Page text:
• Tara Nichol

What happens when you’re the toxic person?


© Timothy Haynes Photography, 2018.

There’s so much acceptance in talking about removing toxic or negative people from your life... -and that’s amazingly empowering!


It has been helpful for me at times because it reminds me that I am in control and have the power to choose how I think, what I do, who I spend my time with, etc.


...but what isn’t as accepted is talking openly about being the toxic person yourself.

-So what happens then?


When everyone has permission to remove you from their lives but you don’t have permission to simply feel the way you feel everyday.


Don’t get me wrong, I’m not excusing toxic behavior or saying it’s something that should be accepted as the norm, but I am saying I don’t believe we need to be shaming negative thinkers into an even deeper, darker mental space.


-Can we not realize that to some, this is their norm?


Can we not allow them to accept where and who they are in this moment? To still love who they are right now?


Most pessimistic people I know don’t enjoy being sad or upset, their thoughts/anticipations have created a cycle of self-fulfilling prophecies that keep them always expecting and receiving the worst.


Our minds not only become comfortable with the predictability of being in a cycle, (though it may not be a happy one) but those stuck in it truly believe that they must prepare for the worst because they know for a fact they may have to endure it.


-Example: “it’s happens to me every time" or “I always have bad luck"...


What they may not realize is that their focus on a potentially negative outcome can influence the outcome itself.

So while it’s not bad to consider the worst case scenario, you absolutely cannot dwell on the negative if you want to learn to break out of your own trap.


-I’ll explain why I call it “your own trap” in a moment.


I also think it’s a little harsh to assume that all people who have compulsive negative thoughts are actively choosing to be inconsiderate, selfish, rude, or negative on purpose or with harmful intent.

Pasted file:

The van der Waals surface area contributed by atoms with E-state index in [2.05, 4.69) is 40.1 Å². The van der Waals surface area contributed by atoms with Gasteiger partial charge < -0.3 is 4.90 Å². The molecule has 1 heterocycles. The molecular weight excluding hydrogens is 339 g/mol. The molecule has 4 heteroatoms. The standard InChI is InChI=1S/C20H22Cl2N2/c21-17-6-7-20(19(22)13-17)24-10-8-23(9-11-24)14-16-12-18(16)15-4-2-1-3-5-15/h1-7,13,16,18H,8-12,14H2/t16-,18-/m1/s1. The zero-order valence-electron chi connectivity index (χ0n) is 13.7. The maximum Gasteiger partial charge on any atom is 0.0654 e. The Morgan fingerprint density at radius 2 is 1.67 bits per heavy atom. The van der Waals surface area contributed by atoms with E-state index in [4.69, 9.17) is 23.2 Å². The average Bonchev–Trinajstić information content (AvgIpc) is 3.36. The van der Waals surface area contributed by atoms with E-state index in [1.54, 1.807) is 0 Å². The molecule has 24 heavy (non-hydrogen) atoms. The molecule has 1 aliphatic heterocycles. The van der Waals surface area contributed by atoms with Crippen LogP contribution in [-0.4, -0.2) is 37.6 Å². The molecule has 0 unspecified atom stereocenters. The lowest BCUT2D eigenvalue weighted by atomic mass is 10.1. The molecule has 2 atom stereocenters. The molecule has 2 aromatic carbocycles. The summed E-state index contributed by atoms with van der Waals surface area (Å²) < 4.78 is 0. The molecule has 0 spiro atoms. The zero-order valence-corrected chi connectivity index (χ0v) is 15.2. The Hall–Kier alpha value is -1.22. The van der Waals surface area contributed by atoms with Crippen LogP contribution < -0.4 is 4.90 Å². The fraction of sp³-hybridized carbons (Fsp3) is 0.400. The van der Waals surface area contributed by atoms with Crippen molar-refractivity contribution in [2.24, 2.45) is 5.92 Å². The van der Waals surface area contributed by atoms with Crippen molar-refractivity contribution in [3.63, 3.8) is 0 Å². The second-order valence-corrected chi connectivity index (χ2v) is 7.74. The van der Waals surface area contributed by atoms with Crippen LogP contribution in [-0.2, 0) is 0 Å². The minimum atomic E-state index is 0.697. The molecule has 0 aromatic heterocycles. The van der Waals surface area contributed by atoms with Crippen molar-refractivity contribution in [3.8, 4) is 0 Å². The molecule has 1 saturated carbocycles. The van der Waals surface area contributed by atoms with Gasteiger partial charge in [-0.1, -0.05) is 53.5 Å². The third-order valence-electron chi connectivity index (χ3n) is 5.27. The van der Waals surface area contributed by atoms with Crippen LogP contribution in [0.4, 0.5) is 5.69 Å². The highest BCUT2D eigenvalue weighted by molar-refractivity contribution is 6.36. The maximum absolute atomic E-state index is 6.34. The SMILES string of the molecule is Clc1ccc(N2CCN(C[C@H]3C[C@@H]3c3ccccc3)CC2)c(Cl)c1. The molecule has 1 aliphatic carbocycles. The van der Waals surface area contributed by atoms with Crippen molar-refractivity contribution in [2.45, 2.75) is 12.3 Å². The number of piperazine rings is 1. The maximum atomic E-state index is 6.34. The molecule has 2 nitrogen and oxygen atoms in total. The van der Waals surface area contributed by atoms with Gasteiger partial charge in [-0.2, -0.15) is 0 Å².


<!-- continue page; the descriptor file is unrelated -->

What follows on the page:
[Disclaimer:] I want to make it very clear, I am absolutely not excusing bad or potentially abusive behavior as no one is required or deserves to put up with mistreatment.

What I am doing is asking you simply to consider the current topic from a different perspective. Do you really think "toxic" people want to be sad, negative, or mean all the time?


-So what exactly qualifies a person as being “toxic”?


Based off my own research and experiences, it seems most people believe what makes a person “toxic” is:

A (perceived) lack of desire to change their ways despite (allegedly) being aware of how their words or actions may be affecting themselves and/or others.


I chose to place a couple of words in parenthesis because you only hear them when you're open to hearing another perspective. Earlier, I referenced the idea that we as humans may be capable of influencing our own realities, because of this it's important to think consciously and work toward rebuilding positive thought patterns to break yourself out of “your own trap."


I believe many people the world labels as “toxic” are just stuck in a fog and don’t know how to stop creating problems for themselves.


-They don’t realize that are potentially influencing what happens to them.


I call it “your own trap” because, while I’m positive you didn’t put yourself inside that cage to start with, I know you’ve held the key to your own freedom for some time now, even if you didn’t know it yourself.


People who tend to feel victimized (by the world or whoever), usually were victims at one point in their lives.


It’s not that they are actively choosing to retain that reality and remain victims, it’s most likely just what they are accustomed to. As creatures of habit that perception of reality can be hard to change.


(Especially if you don’t know how to implement change or even realize that you’re influencing your reality at all!)


So next time you read something openly shaming people expressing toxic or negative behaviors (which are likely signs of struggle and/or mental illness...) —please have some empathy.

In the end do what’s best for you, but perhaps we can approach these types of situations with more understanding and compassion in the future.


If you know someone who may be struggling, please remember to be patient and understanding, your love and support can mean the world to those who need it!


If perhaps you are going through hard times, remember to have patience and forgiveness with yourself, spend time with those you love, and don’t hesitate to reach out and take advantage of all the support and/or resources that are available to you!

National Suicide Prevention Lifeline: 1-800-273-8255 If you are experiencing an emergency or are in need of immediate help please call: 9-1-1

[© Tara Nichol, 4-4-19.]

© Tara Nichol "A Journey in Self Discovery" 2019.